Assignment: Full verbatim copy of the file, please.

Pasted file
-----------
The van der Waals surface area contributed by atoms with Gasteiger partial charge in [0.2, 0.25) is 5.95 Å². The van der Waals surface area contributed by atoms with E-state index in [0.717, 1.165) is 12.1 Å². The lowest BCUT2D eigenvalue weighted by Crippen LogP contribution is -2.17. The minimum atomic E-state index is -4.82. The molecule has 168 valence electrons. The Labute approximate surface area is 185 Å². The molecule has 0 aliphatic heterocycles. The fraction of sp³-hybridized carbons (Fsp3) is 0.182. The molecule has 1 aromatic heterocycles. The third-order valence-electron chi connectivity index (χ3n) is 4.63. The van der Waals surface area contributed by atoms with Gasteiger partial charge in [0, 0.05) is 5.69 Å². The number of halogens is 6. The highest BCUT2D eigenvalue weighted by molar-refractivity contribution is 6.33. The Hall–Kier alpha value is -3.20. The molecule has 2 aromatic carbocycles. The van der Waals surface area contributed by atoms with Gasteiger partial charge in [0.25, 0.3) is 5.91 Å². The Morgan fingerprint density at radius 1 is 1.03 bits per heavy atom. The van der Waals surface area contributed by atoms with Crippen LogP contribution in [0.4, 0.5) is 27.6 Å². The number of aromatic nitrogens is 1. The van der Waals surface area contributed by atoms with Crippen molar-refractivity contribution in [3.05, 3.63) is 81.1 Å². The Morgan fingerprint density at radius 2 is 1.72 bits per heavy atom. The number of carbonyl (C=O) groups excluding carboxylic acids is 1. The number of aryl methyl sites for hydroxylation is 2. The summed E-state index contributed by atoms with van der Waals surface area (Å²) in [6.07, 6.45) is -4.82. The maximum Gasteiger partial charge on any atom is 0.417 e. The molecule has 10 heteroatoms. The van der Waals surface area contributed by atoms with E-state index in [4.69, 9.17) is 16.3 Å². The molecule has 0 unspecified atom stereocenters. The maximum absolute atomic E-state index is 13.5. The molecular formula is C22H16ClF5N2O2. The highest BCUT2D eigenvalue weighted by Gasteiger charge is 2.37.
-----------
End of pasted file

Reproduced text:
The van der Waals surface area contributed by atoms with Gasteiger partial charge in [0.2, 0.25) is 5.95 Å². The van der Waals surface area contributed by atoms with E-state index in [0.717, 1.165) is 12.1 Å². The lowest BCUT2D eigenvalue weighted by Crippen LogP contribution is -2.17. The minimum atomic E-state index is -4.82. The molecule has 168 valence electrons. The Labute approximate surface area is 185 Å². The molecule has 0 aliphatic heterocycles. The fraction of sp³-hybridized carbons (Fsp3) is 0.182. The molecule has 1 aromatic heterocycles. The third-order valence-electron chi connectivity index (χ3n) is 4.63. The van der Waals surface area contributed by atoms with Gasteiger partial charge in [0, 0.05) is 5.69 Å². The number of halogens is 6. The highest BCUT2D eigenvalue weighted by molar-refractivity contribution is 6.33. The Hall–Kier alpha value is -3.20. The molecule has 2 aromatic carbocycles. The van der Waals surface area contributed by atoms with Gasteiger partial charge in [0.25, 0.3) is 5.91 Å². The Morgan fingerprint density at radius 1 is 1.03 bits per heavy atom. The van der Waals surface area contributed by atoms with Crippen LogP contribution in [0.4, 0.5) is 27.6 Å². The number of aromatic nitrogens is 1. The van der Waals surface area contributed by atoms with Crippen molar-refractivity contribution in [3.05, 3.63) is 81.1 Å². The Morgan fingerprint density at radius 2 is 1.72 bits per heavy atom. The number of carbonyl (C=O) groups excluding carboxylic acids is 1. The number of aryl methyl sites for hydroxylation is 2. The summed E-state index contributed by atoms with van der Waals surface area (Å²) in [6.07, 6.45) is -4.82. The maximum Gasteiger partial charge on any atom is 0.417 e. The molecule has 10 heteroatoms. The van der Waals surface area contributed by atoms with E-state index in [4.69, 9.17) is 16.3 Å². The molecule has 0 unspecified atom stereocenters. The maximum absolute atomic E-state index is 13.5. The molecular formula is C22H16ClF5N2O2. The highest BCUT2D eigenvalue weighted by Gasteiger charge is 2.37.